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Public Sucked Into LightSquared Squabble

Dan Jones
LR Mobile News Analysis
Dan Jones, Mobile Editor
1/30/2012

LightSquared got some breathing space Friday as the Federal Communications Commission (FCC) granted a public comment period on the carrier's petition about its rights to use the spectrum licensed to it.

On Dec. 20, LightSquared petitioned the agency about the waiver it issued on Jan. 23 2011 to allow the operator to build an LTE network in L-Band spectrum. The L-Band spectrum is right next to bandwidth used by GPS receivers and some of them would "see" transmissions from the planned network, causing interference.

LightSquared said that the GPS industry had known for eight years that a terrestrial network in the L-Band spectrum was coming from LightSquared or its predecessors. Yet the industry didn't change the design of their receivers. "Commercial GPS receivers are not licensed, do not operate under any service rules, and thus are not entitled to any interference protection whatsoever," LightSquared claimed in its December petition.

The FCC has now opened up a public comment period on this. It will run until Feb. 27 with follow-ups due by March 13.

Why this matters
The FCC move appears to give LightSquared a bit more time for testing before the vultures start to circle. The company is arguing against previous government tests that say the planned network does cause interference with GPS. LightSquared claims collusion with the GPS industry "rigged" the results and says that only the FCC can decide what happens with the spectrum.

LightSquared's network partner, Sprint Corp. (NYSE: S), has put its deal with the operator on hold until the interference issue is resolved. Harbinger Capital Partners LP -backed LightSquared, meanwhile, has said that it has enough money to continue operations for the next several quarters.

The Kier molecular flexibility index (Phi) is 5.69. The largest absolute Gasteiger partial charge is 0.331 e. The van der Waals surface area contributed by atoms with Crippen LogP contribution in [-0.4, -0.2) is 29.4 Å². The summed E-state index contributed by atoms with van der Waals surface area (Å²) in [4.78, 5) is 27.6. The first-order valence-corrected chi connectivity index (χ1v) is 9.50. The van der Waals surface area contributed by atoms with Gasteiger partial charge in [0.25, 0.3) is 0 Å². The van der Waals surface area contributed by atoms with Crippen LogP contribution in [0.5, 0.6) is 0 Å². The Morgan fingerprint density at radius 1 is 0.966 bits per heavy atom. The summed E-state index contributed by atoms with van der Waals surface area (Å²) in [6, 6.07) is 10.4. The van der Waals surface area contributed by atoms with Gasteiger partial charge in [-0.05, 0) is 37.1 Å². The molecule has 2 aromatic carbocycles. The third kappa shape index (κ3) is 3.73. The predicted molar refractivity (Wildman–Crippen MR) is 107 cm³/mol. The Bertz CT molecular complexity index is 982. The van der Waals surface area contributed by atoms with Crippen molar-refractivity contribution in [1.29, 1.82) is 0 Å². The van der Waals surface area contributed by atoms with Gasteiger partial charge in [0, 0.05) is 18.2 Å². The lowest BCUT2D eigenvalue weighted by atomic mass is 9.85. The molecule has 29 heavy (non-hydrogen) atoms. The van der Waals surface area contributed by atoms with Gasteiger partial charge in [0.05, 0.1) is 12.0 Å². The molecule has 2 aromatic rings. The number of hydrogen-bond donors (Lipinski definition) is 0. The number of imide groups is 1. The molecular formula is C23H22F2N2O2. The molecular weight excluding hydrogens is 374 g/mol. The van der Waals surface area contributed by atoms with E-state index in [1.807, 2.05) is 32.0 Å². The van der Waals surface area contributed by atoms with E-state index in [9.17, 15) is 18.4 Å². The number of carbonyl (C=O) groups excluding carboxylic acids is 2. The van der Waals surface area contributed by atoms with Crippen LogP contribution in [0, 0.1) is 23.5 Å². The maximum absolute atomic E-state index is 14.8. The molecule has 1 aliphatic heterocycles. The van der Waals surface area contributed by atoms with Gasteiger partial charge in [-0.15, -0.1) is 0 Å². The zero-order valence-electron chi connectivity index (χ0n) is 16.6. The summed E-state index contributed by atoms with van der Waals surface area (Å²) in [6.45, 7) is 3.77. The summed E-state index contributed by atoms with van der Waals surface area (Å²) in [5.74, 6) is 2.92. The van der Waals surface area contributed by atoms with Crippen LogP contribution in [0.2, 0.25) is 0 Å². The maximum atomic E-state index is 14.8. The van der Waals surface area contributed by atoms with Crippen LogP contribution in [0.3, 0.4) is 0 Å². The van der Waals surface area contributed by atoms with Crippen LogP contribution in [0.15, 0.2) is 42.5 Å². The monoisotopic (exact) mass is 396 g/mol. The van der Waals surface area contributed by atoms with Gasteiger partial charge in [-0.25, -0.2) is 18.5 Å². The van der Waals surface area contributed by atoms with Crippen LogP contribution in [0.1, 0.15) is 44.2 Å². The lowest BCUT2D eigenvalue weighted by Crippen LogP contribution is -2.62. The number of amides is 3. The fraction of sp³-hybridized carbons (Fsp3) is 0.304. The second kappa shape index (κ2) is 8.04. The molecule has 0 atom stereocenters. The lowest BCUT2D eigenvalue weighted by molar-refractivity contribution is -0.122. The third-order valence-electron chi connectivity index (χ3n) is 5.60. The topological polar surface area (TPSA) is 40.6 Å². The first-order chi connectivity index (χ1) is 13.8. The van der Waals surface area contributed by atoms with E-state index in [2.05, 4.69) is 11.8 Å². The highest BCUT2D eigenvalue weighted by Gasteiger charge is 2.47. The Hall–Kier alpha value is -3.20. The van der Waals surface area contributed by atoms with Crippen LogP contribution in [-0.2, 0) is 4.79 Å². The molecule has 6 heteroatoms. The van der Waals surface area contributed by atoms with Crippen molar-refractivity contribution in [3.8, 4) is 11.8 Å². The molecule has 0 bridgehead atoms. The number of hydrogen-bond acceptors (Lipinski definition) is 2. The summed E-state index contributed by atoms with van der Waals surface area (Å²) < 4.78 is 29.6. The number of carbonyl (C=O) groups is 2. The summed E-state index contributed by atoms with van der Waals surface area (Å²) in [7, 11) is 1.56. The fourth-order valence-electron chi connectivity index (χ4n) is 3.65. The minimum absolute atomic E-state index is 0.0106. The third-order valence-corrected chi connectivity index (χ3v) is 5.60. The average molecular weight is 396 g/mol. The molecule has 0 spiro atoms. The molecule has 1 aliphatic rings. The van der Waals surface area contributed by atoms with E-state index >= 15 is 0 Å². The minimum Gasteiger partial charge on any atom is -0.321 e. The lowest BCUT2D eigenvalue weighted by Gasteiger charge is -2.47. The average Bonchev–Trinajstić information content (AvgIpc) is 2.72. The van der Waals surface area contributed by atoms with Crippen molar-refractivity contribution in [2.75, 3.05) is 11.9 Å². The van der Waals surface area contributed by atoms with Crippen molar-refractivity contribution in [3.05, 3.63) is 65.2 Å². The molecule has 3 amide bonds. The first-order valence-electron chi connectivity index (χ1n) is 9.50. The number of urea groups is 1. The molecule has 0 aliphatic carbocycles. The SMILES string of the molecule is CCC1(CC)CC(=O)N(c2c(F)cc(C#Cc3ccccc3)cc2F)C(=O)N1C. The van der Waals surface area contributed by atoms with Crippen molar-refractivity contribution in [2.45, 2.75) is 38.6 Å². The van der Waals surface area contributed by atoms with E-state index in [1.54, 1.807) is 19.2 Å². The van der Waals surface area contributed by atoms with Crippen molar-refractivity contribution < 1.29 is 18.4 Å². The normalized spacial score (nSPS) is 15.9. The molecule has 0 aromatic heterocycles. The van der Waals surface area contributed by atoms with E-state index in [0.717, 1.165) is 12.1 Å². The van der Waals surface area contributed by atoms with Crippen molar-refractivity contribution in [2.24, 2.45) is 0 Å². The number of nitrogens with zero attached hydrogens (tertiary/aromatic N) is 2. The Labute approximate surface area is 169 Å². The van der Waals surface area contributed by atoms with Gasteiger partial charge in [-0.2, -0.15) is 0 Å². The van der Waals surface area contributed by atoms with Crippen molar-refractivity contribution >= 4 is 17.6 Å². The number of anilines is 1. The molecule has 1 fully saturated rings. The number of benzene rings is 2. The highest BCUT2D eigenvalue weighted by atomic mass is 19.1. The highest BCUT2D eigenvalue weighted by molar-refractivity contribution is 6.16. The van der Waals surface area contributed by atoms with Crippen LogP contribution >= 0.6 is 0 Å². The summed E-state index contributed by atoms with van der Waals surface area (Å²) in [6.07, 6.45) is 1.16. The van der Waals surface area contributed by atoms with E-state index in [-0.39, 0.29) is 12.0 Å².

For more



— Dan Jones, Site Editor, Light Reading Mobile

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joanengebretson
joanengebretson
12/5/2012 | 5:44:04 PM
re: Public Sucked Into LightSquared Squabble


I'd like to know if the tests that LightSquared has been so critical of were conducted with or without the filter LightSquared has been touting and if indeed GPS vendors have manufactured products that don't conform to regulations as LightSquared claims.


If the GPS products don't conform to regulations and could pass tests with filters that would enable them to conform to regulations, I think it will be difficult to show that the FCC did anything wrong in allowing LightSquared to go as far as it did--whether or not LightSquared ever gets the go-ahead.

krishanguru143
krishanguru143
12/5/2012 | 5:44:03 PM
re: Public Sucked Into LightSquared Squabble




It really doesn't matter.  The root of the problem, if the spectrum was used as it was originally sold for, there wouldn't be an issue.  If you go and buy a Smart Car (which seats two people) and then three months later, your wife is pregnant.  You also decide that you would like to get a 40-foot boat.  You then determine that the car the salesman sold you is no longer adequate.  You go and demand that the dealership needs to bend over backwards for you because what they sold you is not what you currently need.  This is no different than what LightSquared is doing.  They bought spectrum that was for satellite to ground communication.  Now they want to use the spectrum for terrestrial communication and given the much higher output that is near the GPS receivers, it is going to cause issues.  That interference is expected, it has been known about many decades.  Case in point, the FCC won’t let two radio stations uses adjoining bands in the same city.  If you had radio station A in the north part of the town, station B in the south part and .20 MHz between them.  If you were in the north part of town and listening to the station in the south part, you would get bleed over from the northern station.  This is why the FCC won’t let two stations being in nearby bands.  The same is true in television.  The same is true in every band.

 

The fact is, what LightSquared bought won’t do what they want, they bought the wrong spectrum.  The FCC just needs to pull the plug on them and let LightSquared work it out.  They bought spectrum no one else wanted for cheap and now want to use it as high dollar spectrum.  If the FCC allows this, expect others to pull the same stunt.




joset01
joset01
12/5/2012 | 5:43:53 PM
re: Public Sucked Into LightSquared Squabble


 "If the FCC allows this, expect others to pull the same stunt."


 


*cough*DISH*cough*


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